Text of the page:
After graduation, I worked for a bit in New York as an assistant shoe designer at Derek Lam. Although I was getting experience, I felt like I wanted to go back to school and do something more creative for myself. I also wanted to go back to womenswear.
I first came across Kyle Farmer, one of my RCA tutors at Parsons School of Design in New York, where I did my BA. I really loved him, he was inspirational. Applying to the RCA was about getting European fashion experience – the US fashion market is so different. I applied only to the RCA.
The first year was a bit of a shock. It was hard to understand the British terms. For instance, when someone asked me if they could borrow my calico, I replied that I didn’t have any. But it was muslin sitting right in front of me. I felt a bit stupid and didn’t know anything about the fabric shops or suppliers, or where to get things. There is a stock room in the school, but sometimes you need more stuff. I wanted to try different fabrics too. It took quite a long time to get used to shopping around and finding out where to get things. The technicians were really helpful and knew where I could go.
After the first semester, I understood how things worked more, so I had time to get inspired. I focused only on fashion – it’s easy to get inspiration in London, and the tutors were knowledgeable. If had a concept, they’d help me find something else relevant, so I could develop much more around it. I started getting used to having discussions with tutors, and it became quicker to develop my own concepts.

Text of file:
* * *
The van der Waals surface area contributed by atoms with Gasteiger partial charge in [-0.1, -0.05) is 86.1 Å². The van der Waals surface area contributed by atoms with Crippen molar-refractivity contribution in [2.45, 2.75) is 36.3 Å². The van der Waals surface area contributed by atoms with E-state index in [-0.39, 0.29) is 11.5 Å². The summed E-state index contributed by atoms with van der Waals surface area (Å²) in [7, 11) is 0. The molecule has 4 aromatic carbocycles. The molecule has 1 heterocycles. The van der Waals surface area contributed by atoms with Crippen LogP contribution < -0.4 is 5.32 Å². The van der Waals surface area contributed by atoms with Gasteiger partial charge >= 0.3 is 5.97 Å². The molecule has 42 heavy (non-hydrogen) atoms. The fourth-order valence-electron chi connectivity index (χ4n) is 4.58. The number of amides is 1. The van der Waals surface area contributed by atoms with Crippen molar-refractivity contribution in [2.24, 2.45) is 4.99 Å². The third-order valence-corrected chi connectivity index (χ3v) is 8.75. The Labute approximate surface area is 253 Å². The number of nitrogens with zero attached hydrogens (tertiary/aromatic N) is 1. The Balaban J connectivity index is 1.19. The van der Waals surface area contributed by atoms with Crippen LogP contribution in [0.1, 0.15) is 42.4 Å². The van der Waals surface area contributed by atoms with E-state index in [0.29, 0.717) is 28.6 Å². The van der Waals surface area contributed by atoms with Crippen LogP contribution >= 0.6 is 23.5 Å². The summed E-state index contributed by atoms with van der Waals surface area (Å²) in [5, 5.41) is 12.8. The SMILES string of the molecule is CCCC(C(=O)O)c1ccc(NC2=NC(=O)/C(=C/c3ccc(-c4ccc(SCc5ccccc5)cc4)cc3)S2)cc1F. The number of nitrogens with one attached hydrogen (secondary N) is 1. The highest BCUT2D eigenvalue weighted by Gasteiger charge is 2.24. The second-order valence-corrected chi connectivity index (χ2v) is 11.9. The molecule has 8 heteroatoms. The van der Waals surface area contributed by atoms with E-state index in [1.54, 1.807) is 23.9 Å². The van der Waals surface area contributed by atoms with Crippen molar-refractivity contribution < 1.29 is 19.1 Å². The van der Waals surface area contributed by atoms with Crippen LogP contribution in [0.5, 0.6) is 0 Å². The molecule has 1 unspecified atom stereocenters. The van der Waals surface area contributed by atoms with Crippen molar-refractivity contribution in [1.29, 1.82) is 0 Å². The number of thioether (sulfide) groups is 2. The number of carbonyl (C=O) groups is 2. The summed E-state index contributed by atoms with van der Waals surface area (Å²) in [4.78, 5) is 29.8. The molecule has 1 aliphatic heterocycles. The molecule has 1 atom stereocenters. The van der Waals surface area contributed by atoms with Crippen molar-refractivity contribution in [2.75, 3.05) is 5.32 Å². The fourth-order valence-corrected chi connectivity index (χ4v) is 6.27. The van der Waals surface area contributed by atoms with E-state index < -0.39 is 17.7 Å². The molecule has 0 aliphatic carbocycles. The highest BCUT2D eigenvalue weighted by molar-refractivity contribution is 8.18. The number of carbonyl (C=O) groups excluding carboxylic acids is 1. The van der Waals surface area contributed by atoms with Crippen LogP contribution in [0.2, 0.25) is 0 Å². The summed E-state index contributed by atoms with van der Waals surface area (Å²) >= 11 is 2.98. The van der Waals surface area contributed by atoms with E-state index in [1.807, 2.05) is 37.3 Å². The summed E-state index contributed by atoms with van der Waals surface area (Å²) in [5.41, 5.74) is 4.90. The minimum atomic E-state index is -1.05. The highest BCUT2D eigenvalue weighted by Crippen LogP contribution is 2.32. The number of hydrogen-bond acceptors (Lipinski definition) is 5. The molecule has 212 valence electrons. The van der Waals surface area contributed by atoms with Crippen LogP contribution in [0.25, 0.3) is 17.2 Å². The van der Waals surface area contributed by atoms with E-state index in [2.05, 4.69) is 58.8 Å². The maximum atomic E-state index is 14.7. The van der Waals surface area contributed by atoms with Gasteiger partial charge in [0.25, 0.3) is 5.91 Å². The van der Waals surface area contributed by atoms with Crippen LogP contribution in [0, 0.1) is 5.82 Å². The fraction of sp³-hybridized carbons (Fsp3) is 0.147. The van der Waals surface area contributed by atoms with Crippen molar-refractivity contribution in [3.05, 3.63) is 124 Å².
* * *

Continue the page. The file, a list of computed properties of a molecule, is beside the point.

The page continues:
For the final collection, I started working with fabric suppliers and leather tanneries from different countries. Being in Europe means you can access materials very easily – French lace, Italian leathers or British tweed.
I have a lot of experience and technical skills, but at the College, I had many more projects and garments to make. Everyone has good technical abilities, but it’s all about time management for the final collection. The technicians can help giving advice about putting zips the other way, for example, but the programme is really about how to build your idea.
During the final collections preparation, all the machines were taken. The first years and the technicians were all helping us – it got a bit crazy. My final collection had lots of texture contrast and I introduced colour with yellow accents.
I’ll remember classmates most – we spent all our time together, from morning until midnight, working in the studio and then sharing a cab back home if we’d stayed until 1am. We’d get told by security to go home. We know each other so well, we’d always help each other and suggest things, being supportive. Now that I’ve graduated, I’m currently working on a project for a high-end brand.
"There are so many facilities here, it’s easy to develop something different. You can use machines and facilities from different departments."